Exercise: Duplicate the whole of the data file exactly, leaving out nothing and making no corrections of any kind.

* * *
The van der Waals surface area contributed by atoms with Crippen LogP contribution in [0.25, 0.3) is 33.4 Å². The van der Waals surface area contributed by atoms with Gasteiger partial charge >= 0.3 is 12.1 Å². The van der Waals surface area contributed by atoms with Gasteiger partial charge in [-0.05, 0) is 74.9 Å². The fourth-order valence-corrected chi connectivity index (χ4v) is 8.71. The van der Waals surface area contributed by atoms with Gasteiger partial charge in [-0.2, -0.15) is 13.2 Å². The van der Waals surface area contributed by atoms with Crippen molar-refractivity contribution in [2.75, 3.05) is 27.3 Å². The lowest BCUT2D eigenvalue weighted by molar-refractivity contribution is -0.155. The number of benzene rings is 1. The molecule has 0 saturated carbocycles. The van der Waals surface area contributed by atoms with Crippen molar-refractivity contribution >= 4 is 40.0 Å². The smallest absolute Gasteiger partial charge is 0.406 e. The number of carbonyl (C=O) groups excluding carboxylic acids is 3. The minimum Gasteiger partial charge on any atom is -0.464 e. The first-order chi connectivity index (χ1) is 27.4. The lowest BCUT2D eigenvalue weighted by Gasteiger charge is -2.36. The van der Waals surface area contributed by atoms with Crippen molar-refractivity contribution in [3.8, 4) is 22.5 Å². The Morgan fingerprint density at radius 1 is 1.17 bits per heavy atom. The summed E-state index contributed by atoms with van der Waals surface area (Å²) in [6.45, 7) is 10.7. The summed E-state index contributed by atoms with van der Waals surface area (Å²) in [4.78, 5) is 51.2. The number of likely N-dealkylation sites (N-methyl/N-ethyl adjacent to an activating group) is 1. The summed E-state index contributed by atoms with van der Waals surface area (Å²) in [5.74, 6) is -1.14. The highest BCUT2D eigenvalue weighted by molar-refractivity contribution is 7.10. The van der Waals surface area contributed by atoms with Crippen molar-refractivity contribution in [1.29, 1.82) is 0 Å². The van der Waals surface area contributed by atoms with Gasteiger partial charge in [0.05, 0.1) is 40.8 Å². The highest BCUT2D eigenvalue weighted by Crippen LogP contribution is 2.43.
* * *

The van der Waals surface area contributed by atoms with Crippen LogP contribution in [0.25, 0.3) is 33.4 Å². The van der Waals surface area contributed by atoms with Gasteiger partial charge >= 0.3 is 12.1 Å². The van der Waals surface area contributed by atoms with Gasteiger partial charge in [-0.05, 0) is 74.9 Å². The fourth-order valence-corrected chi connectivity index (χ4v) is 8.71. The van der Waals surface area contributed by atoms with Gasteiger partial charge in [-0.2, -0.15) is 13.2 Å². The van der Waals surface area contributed by atoms with Crippen molar-refractivity contribution in [2.75, 3.05) is 27.3 Å². The lowest BCUT2D eigenvalue weighted by molar-refractivity contribution is -0.155. The number of benzene rings is 1. The molecule has 0 saturated carbocycles. The van der Waals surface area contributed by atoms with Crippen molar-refractivity contribution >= 4 is 40.0 Å². The smallest absolute Gasteiger partial charge is 0.406 e. The number of carbonyl (C=O) groups excluding carboxylic acids is 3. The minimum Gasteiger partial charge on any atom is -0.464 e. The first-order chi connectivity index (χ1) is 27.4. The lowest BCUT2D eigenvalue weighted by Gasteiger charge is -2.36. The van der Waals surface area contributed by atoms with Crippen molar-refractivity contribution in [3.8, 4) is 22.5 Å². The Morgan fingerprint density at radius 1 is 1.17 bits per heavy atom. The summed E-state index contributed by atoms with van der Waals surface area (Å²) in [6.45, 7) is 10.7. The summed E-state index contributed by atoms with van der Waals surface area (Å²) in [4.78, 5) is 51.2. The number of likely N-dealkylation sites (N-methyl/N-ethyl adjacent to an activating group) is 1. The summed E-state index contributed by atoms with van der Waals surface area (Å²) in [5.74, 6) is -1.14. The highest BCUT2D eigenvalue weighted by molar-refractivity contribution is 7.10. The van der Waals surface area contributed by atoms with Crippen molar-refractivity contribution in [1.29, 1.82) is 0 Å². The van der Waals surface area contributed by atoms with Gasteiger partial charge in [0.05, 0.1) is 40.8 Å². The highest BCUT2D eigenvalue weighted by Crippen LogP contribution is 2.43.